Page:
The Grace of God
Grace is a provision for men who are so fallen that they cannot lift the axe of justice, so corrupt that they cannot change their own natures, so averse to God that they cannot turn to Him, so blind that they cannot see Him, so deaf that they cannot hear Him, and so dead that He Himself must open their graves and lift them into resurrection. (G. S. Bishop)
Grace is a gift. Grace is forgiveness of an action for no other reason than to heal the relationship with the one who did the offending by the one who was offended. Grace cannot be compensated for, otherwise it would not be a gift, it would not be grace.
“And if by grace, then it is no longer by works; if it were, grace would no longer be grace.” (Romans 11:5). Here’s the thing, if we can do something, anything really, to earn grace it’s not grace. If we can work to achieve forgiveness it’s not forgiveness in God’s eyes. For us as people we sometimes make other people get better or earn our trust and forgiveness. God doesn’t have to trust us with His heart because He knows our hearts. In God’s love He doesn’t wait, He loves us so much that He wants to leap to grace. “Very rarely will anyone die for a righteous man, though for a good man someone might possibly dare to die. But God demonstrates his own love for us in this: While we were still sinners, Christ died for us.” (Romans 5:7-8).
Jesus told this story to represent God’s grace, "For the kingdom of heaven is like a landowner who went out early in the morning to hire men to work in his vineyard. He agreed to pay them a denarius for the day and sent them into his vineyard." About the third hour he went out and saw others standing in the marketplace doing nothing. He told them, 'You also go and work in my vineyard, and I will pay you whatever is right.' So they went. "He went out again about the sixth hour and the ninth hour and did the same thing. About the eleventh hour he went out and found still others standing around. He asked them, 'Why have you been standing here all day long doing nothing?' " 'Because no one has hired us,' they answered."He said to them, 'You also go and work in my vineyard.' "When evening came, the owner of the vineyard said to his foreman, 'Call the workers and pay them their wages, beginning with the last ones hired and going on to the first.' "The workers who were hired about the eleventh hour came and each received a denarius. So when those came who were hired first, they expected to receive more. But each one of them also received a denarius. When they received it, they began to grumble against the landowner. 'These men who were hired last worked only one hour,' they said, 'and you have made them equal to us who have borne the burden of the work and the heat of the day.' "But he answered one of them, 'Friend, I am not being unfair to you. Didn't you agree to work for a denarius? Take your pay and go. I want to give the man who was hired last the same as I gave you. Don't I have the right to do what I want with my own money? Or are you envious because I am generous?'” (Matthew 20:1-15).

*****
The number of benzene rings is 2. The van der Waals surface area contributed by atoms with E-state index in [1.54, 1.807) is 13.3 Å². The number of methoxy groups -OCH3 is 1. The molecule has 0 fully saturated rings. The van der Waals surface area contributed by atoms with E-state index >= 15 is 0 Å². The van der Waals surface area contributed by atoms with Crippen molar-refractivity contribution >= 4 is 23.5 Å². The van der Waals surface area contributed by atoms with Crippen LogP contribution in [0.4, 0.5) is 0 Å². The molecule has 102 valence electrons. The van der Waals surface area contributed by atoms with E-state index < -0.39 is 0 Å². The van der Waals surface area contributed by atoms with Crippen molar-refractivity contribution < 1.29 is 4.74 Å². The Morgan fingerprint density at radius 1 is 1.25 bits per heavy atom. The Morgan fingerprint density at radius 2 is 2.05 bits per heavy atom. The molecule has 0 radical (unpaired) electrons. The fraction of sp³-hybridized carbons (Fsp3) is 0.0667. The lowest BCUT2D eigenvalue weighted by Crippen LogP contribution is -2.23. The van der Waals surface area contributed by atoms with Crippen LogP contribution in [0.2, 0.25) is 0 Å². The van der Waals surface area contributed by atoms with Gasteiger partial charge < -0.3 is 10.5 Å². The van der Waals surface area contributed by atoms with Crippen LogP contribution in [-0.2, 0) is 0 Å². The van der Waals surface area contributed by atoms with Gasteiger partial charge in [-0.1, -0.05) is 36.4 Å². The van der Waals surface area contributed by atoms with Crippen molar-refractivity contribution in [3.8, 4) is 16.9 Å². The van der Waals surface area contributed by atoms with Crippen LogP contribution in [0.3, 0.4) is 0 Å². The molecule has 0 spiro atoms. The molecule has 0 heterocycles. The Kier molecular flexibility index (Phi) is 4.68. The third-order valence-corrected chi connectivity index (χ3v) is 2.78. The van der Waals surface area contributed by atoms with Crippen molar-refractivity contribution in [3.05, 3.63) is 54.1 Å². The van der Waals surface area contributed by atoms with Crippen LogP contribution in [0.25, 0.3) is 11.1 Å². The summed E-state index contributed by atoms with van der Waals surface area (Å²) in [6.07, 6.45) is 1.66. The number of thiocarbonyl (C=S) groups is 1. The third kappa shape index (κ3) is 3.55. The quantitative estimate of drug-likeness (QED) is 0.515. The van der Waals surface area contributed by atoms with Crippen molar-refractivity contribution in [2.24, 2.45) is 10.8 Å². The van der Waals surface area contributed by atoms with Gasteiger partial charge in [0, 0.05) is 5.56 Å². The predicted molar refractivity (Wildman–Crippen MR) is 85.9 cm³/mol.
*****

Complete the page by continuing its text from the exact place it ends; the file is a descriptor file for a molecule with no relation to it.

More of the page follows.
This is a great example of God’s grace and it gets to the very problem that we as people have with it; it’s not fair. We raise our hands and our voices in complaints to someone getting the same treatment as us when they haven’t worked as hard or as long. We whine and moan when we see someone we don’t like get the same treatment as us. We can’t believe it when someone who deserves to be punished receives grace; unless it’s us who receives the grace.
Grace is an attribute of God that is demonstrated best by the life of His Son, “From the fullness of his grace we have all received one blessing after another. For the law was given through Moses; grace and truth came through Jesus Christ. No one has ever seen God, but God the One and Only, who is at the Father's side, has made him known.” (John 1:16-18).
As we have talked before, God uses people for different purposes. He used Moses to share His law with the Israelites; He used His Son to share grace and truth. I tend to think of Jesus’ great act of grace was His willingness to die for us, and I think that is true. But, I also think there’s another huge component of His gift to us; His willingness to live for us. What I mean is that before He could be nailed on the cross He had to come down from heaven, be born of a woman, and live 30 years in a place that wasn’t very nice compared to where He came from. He was like the first missionary.
As our state’s physical location is near Mexico, there are often times church groups going south to help out our poorer brothers and sisters in Mexico in one way or another. Each time they return there seems to be a lot of discussion about the difficult living conditions that were encountered. Think about what Jesus thought. “Ok, I come from a place that has golden streets for pete’s sake, the streets here are dirty and dusty with the occasional sampling of donkey poop.”
Besides the physical conditions Jesus lived with was the people condition. Everywhere He looked there were broken, hurting, dying people. Think of the drain this must have had on His heart. Think of the Creator seeing His creation in pain every single day. Think of what He lived through in order to die for us.
What a God. What a gift.
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